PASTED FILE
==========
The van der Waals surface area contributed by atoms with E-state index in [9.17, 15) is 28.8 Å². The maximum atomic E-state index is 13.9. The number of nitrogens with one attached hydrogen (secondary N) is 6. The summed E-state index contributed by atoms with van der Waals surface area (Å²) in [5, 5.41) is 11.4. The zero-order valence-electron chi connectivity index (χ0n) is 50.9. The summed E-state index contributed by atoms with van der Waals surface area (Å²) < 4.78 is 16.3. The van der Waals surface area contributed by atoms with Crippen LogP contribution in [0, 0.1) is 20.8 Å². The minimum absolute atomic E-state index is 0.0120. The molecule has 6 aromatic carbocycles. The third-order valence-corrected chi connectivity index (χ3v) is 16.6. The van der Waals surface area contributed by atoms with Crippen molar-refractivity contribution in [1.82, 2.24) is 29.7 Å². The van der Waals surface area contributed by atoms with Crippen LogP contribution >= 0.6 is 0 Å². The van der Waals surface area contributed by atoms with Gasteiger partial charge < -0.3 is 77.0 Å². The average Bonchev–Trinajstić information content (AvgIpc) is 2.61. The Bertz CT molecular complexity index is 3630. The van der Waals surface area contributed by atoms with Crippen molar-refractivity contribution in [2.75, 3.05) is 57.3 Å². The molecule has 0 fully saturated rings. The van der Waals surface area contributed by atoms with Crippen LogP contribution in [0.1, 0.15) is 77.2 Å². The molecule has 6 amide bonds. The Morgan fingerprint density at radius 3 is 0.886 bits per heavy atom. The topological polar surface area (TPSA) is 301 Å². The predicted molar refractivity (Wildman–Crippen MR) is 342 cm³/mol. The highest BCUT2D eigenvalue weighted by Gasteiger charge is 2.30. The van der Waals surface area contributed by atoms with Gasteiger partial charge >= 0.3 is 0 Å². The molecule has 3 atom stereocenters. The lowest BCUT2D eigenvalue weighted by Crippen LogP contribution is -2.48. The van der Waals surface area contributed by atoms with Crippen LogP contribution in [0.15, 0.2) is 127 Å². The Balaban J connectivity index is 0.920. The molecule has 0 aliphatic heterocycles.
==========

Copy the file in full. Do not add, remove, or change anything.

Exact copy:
The van der Waals surface area contributed by atoms with E-state index in [9.17, 15) is 28.8 Å². The maximum atomic E-state index is 13.9. The number of nitrogens with one attached hydrogen (secondary N) is 6. The summed E-state index contributed by atoms with van der Waals surface area (Å²) in [5, 5.41) is 11.4. The zero-order valence-electron chi connectivity index (χ0n) is 50.9. The summed E-state index contributed by atoms with van der Waals surface area (Å²) < 4.78 is 16.3. The van der Waals surface area contributed by atoms with Crippen LogP contribution in [0, 0.1) is 20.8 Å². The minimum absolute atomic E-state index is 0.0120. The molecule has 6 aromatic carbocycles. The third-order valence-corrected chi connectivity index (χ3v) is 16.6. The van der Waals surface area contributed by atoms with Crippen molar-refractivity contribution in [1.82, 2.24) is 29.7 Å². The van der Waals surface area contributed by atoms with Crippen LogP contribution >= 0.6 is 0 Å². The van der Waals surface area contributed by atoms with Gasteiger partial charge < -0.3 is 77.0 Å². The average Bonchev–Trinajstić information content (AvgIpc) is 2.61. The Bertz CT molecular complexity index is 3630. The van der Waals surface area contributed by atoms with Crippen molar-refractivity contribution in [2.75, 3.05) is 57.3 Å². The molecule has 0 fully saturated rings. The van der Waals surface area contributed by atoms with Crippen LogP contribution in [0.1, 0.15) is 77.2 Å². The molecule has 6 amide bonds. The Morgan fingerprint density at radius 3 is 0.886 bits per heavy atom. The topological polar surface area (TPSA) is 301 Å². The predicted molar refractivity (Wildman–Crippen MR) is 342 cm³/mol. The highest BCUT2D eigenvalue weighted by Gasteiger charge is 2.30. The van der Waals surface area contributed by atoms with Gasteiger partial charge >= 0.3 is 0 Å². The molecule has 3 atom stereocenters. The lowest BCUT2D eigenvalue weighted by Crippen LogP contribution is -2.48. The van der Waals surface area contributed by atoms with Crippen LogP contribution in [0.15, 0.2) is 127 Å². The Balaban J connectivity index is 0.920. The molecule has 0 aliphatic heterocycles.